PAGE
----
A father’s heartfelt and heartfelt letter about his son’s mental health and his illustrious career as a translator has become one of the most discussed topics in China, providing insight into the family’s ups and downs in over the decades.
In a personal account of 6,000 words, Jin Xingyong described his 50-year-old son, Jin Xiaoyu, as a “genius”, devoting his life to translating more than a dozen foreign literary titles into Chinese, while fighting against the bipolar disorder. He praised his son’s talent and accomplishments and also shared details of the hardships they endured as a family.
“Translation doesn’t make much money, but every new book is a reminder when my son’s life is at stake,” the 86-year-old father wrote in his letter published Monday in the Hangzhou Daily.
Xiaoyu became a voracious reader after dropping out of high school in the eastern city of Hangzhou, finishing every English novel offered in the local library, his father said, indicating his budding romance with world literature. He translated his first book, American novelist Andrea Barrett’s award-winning collection of short stories “Ship Fever”, in 2010 and hasn’t stopped since.
Over the next decade, Xiaoyu published 17 books in Chinese from English, Japanese and German – he studied the latter two languages on his own – and is set to publish his latest work, “The correspondence of Walter Benjamin”, next month. It is also nearly halfway through the translation of Benjamin’s “Arcades Project,” the German philosopher and essayist’s portrait and critique of 19th-century bourgeois experience.
Throughout this time, Xingyong said he has always stood by his son – as a first reader, a cheerleader and also a fierce critic.
“Our child has no friends in his life,” he wrote. “As a father, I am extremely lucky to be my child’s best friend and assistant for these 10 years.”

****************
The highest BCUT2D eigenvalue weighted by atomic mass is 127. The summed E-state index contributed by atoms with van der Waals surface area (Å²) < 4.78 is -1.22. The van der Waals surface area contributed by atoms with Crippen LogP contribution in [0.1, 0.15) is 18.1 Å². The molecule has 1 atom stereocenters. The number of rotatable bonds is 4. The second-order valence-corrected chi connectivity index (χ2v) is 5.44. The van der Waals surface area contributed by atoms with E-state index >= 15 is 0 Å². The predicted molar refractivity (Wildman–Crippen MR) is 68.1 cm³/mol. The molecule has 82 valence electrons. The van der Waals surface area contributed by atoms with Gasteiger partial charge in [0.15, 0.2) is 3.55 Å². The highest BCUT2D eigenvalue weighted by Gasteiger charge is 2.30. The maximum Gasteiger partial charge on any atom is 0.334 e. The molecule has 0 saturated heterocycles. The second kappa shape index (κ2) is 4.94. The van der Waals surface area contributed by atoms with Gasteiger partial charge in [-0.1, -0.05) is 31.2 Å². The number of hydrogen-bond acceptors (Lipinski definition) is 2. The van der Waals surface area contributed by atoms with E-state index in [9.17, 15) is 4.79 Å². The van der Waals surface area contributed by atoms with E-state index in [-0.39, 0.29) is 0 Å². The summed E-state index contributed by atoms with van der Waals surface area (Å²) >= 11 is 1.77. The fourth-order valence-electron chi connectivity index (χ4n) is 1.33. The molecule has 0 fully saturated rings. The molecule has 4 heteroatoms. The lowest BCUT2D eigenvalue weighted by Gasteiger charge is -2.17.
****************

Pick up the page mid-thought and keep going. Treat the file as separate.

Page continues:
Left: Jin Xingyong displays the translation works of his son Jin Xiaoyu in his apartment in Hangzhou, Zhejiang province, 2022; right: Some of Jin Xiaoyu’s translation work. From @杭州日报 on Weibo
But the father’s letter is not just a long assessment of his son’s accomplishments. He also talked about the family’s personal struggles with Xiaoyu’s extreme mood swings and bouts of depression, which are associated with the disease.
Bipolar disorder affects some 45 million people worldwide, including about 7 million Chinese. In China, conversations about mental health issues are often shrouded in shame and secrecy, although attitudes are gradually changing, with increasing numbers of people opening up about their experiences using art and entertainment as mediums.
In his letter, Xingyong wrote about these experiences, recounting his son’s tantrums – the time he knocked over the refrigerator and the time he smashed the TV. The father also spoke candidly about his son’s suicidal tendencies and how the family dealt with those situations.
“I bought several books on mental illness,” Xingyong wrote. “There are two things I learned that kept a dad from falling apart.”
“First, after one or two suicide attempts, these patients are less likely to have such thoughts again – they will cherish life more than before,” he continued. “Second, these patients will be extraordinary in the spiritual realm, even demonstrating genius-level creativity.”
Xiaoyu’s passion for his work, his father said, has always been his ultimate lifesaver.
Since Xingyong published his son’s story, Xiaoyu has become something of a celebrity: several national media have reported on the translator’s achievement, and two of his books — “Ship Fever” and “Time Pieces: A Dublin Memoir” — are sold on various e-commerce platforms, including JD.com and Dangdang.com.
Meanwhile, the Zhejiang Translation Association on Tuesday invited Xiaoyu to join the association, according to media reports.
“I didn’t expect so much attention from people,” Xingyong told Sixth Tone’s sister publication The Paper, speaking of the overwhelming response to her letter. “There are many children like my son. They must be recognized and encouraged by society.
In China, the Beijing Suicide Prevention and Research Center can be reached free of charge at 800-810-1117 or 010-82951332. In the United States, the National Suicide Prevention Lifeline can be reached free of charge at 1-800-273-8255. A more comprehensive list of prevention services by country is available here.
Publisher: Bibek Bhandari.
(Header image: Jin Xiaoyu (left) and his father Jin Xingyong. From @杭州日报 on Weibo)